Trade agreements

International trade agreements often have far-reaching consequences not only for the economy of a country, but also for people and the environment. It is primarily the most vulnerable groups who suffer most from these agreements. 

Countries have traded with each other for many centuries, but international trade as we now know it did not start to develop until the twentieth century. Modern transport and the internet have made it increasingly easy for companies and people all over the word to do business together; distance is becoming less and less important. To make free, fair and equal international trade even easier, various kinds of trade agreements have been created since the middle of the last century, such as the North American Free Trade agreement (NAFTA) between Mexico, the US and Canada, or Mercosur, the customs union between a number of South American countries. In the past three or four decades, however, trade seems to have become an end in itself and not only ignores the interests of people in poorer countries but also actually harms them. How has that happened and what can we do about it?

Free trade in a nutshell

In 1948, 23 countries signed the General Agreement on Tariffs and Trade (GATT), which contained agreements on free trade and open borders. Over the years, more and more countries joined the initiative. Later, it was decided that global trade should be liberalised even further and, in 1995, the World Trade Organization (WTO) was set up with sufficient powers to supervise that process. All trade agreements now have to comply with the WTO rules.

World Trade Organization (WTO)

The WTO is one of the world’s most powerful organisations and has the single aim of furthering free international trade. Its secretariat is in Geneva and it currently has 161 member states, mainly developing countries, meaning that it represents almost 100% of all global trade. The WTO is run by the member states themselves and its legislative body is the Ministerial Conference, which meets every two years.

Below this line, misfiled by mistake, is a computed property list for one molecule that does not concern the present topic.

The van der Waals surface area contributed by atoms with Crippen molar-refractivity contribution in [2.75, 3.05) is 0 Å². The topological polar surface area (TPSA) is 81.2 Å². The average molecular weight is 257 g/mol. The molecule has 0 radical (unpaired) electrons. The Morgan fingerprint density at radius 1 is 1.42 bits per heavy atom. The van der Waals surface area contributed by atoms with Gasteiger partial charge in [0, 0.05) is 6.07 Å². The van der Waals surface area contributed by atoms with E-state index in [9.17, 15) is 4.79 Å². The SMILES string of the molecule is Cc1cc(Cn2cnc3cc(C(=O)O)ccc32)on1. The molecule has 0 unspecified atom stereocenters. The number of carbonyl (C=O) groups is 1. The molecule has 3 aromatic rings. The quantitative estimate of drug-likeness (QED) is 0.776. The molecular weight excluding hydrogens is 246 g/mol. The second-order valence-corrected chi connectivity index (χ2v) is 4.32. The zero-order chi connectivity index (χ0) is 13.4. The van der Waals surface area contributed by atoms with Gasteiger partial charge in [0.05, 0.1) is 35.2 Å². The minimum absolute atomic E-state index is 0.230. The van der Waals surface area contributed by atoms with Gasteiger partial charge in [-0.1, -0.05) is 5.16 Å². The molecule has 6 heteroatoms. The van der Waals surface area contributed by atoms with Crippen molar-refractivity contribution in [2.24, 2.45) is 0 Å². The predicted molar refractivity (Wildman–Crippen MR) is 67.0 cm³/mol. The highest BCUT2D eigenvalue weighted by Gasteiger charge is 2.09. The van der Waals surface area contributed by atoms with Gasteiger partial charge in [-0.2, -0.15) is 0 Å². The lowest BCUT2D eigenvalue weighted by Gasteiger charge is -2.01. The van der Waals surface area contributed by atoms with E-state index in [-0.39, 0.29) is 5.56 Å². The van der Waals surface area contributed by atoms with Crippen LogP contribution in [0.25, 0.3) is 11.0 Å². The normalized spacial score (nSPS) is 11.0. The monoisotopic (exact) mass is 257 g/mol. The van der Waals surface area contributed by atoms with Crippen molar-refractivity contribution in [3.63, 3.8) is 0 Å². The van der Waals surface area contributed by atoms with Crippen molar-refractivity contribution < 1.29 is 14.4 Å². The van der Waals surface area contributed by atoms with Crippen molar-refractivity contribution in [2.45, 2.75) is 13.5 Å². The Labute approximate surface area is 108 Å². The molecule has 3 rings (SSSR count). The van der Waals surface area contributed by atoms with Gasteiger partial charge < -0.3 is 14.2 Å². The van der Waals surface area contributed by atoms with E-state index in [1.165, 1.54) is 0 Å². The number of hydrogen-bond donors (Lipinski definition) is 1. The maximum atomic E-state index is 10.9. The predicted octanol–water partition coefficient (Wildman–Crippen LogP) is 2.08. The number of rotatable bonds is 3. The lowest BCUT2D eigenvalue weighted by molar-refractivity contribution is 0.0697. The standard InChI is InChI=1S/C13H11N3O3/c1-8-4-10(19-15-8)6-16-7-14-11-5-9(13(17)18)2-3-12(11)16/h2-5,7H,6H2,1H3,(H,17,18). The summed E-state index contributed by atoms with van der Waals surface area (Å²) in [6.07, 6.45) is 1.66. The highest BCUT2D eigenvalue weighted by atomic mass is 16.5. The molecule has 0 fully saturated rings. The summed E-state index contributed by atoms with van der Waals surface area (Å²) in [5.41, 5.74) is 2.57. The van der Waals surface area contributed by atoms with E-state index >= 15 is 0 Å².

The bigger the market share, the greater the power in the WTO

Decisions are officially made in the WTO is on the basis of consensus – all member states must be in agreement – and in theory all member states have the power of veto. In practice, however, the negotiating power of the member states is closely related to the size of their share in the world market. Moreover, developing countries often have fewer financial resources to represent themselves within the WTO and are sometimes literally denied a place at the negotiating table. The EU and a number of member states find the processes within the WTO too laborious, and conclude bilateral agreements. While the existing WTO rules already cause developing countries great problems, the bilateral agreements are even more damaging.

Free trade is more important than people and the environment

Free-trade agreements and the WTO rules often make it difficult for national governments to implement or improve laws and rules, because they overrule such national decisions. Member states that violate WTO rules can face serious penalties and sanctions. To date, some 500 such cases have been brought before the WTO.